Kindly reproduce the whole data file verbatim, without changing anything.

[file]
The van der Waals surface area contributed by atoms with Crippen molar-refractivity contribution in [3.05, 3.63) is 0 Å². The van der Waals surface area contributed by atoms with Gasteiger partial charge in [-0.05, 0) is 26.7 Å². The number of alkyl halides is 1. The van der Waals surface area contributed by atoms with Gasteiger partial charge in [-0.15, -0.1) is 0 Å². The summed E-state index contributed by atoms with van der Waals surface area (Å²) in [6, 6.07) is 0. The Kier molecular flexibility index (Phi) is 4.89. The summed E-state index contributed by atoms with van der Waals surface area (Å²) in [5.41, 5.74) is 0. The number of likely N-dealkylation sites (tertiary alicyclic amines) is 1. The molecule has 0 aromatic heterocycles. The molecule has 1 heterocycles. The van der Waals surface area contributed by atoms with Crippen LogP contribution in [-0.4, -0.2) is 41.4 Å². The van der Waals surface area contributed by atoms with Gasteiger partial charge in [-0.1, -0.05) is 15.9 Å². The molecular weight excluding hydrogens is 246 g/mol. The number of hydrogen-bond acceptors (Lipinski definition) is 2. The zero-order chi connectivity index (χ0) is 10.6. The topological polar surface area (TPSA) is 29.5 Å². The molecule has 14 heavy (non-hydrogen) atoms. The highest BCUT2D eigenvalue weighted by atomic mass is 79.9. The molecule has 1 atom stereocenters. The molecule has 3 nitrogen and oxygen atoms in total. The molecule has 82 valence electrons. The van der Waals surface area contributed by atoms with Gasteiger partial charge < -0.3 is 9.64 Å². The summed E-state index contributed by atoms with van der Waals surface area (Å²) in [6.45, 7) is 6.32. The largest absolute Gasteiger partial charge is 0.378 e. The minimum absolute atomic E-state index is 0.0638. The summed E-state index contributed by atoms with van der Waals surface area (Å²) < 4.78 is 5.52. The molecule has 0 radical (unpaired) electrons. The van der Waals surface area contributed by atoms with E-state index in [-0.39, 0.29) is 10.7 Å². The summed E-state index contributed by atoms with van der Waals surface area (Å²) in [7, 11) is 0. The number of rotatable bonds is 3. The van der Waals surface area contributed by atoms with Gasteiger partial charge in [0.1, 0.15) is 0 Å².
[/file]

The van der Waals surface area contributed by atoms with Crippen molar-refractivity contribution in [3.05, 3.63) is 0 Å². The van der Waals surface area contributed by atoms with Gasteiger partial charge in [-0.05, 0) is 26.7 Å². The number of alkyl halides is 1. The van der Waals surface area contributed by atoms with Gasteiger partial charge in [-0.15, -0.1) is 0 Å². The summed E-state index contributed by atoms with van der Waals surface area (Å²) in [6, 6.07) is 0. The Kier molecular flexibility index (Phi) is 4.89. The summed E-state index contributed by atoms with van der Waals surface area (Å²) in [5.41, 5.74) is 0. The number of likely N-dealkylation sites (tertiary alicyclic amines) is 1. The molecule has 0 aromatic heterocycles. The molecule has 1 heterocycles. The van der Waals surface area contributed by atoms with Crippen LogP contribution in [-0.4, -0.2) is 41.4 Å². The van der Waals surface area contributed by atoms with Gasteiger partial charge in [-0.1, -0.05) is 15.9 Å². The molecular weight excluding hydrogens is 246 g/mol. The number of hydrogen-bond acceptors (Lipinski definition) is 2. The zero-order chi connectivity index (χ0) is 10.6. The topological polar surface area (TPSA) is 29.5 Å². The molecule has 14 heavy (non-hydrogen) atoms. The highest BCUT2D eigenvalue weighted by atomic mass is 79.9. The molecule has 1 atom stereocenters. The molecule has 3 nitrogen and oxygen atoms in total. The molecule has 82 valence electrons. The van der Waals surface area contributed by atoms with Gasteiger partial charge < -0.3 is 9.64 Å². The summed E-state index contributed by atoms with van der Waals surface area (Å²) in [6.45, 7) is 6.32. The largest absolute Gasteiger partial charge is 0.378 e. The minimum absolute atomic E-state index is 0.0638. The summed E-state index contributed by atoms with van der Waals surface area (Å²) < 4.78 is 5.52. The molecule has 0 radical (unpaired) electrons. The van der Waals surface area contributed by atoms with E-state index in [-0.39, 0.29) is 10.7 Å². The summed E-state index contributed by atoms with van der Waals surface area (Å²) in [7, 11) is 0. The number of rotatable bonds is 3. The van der Waals surface area contributed by atoms with Gasteiger partial charge in [0.1, 0.15) is 0 Å².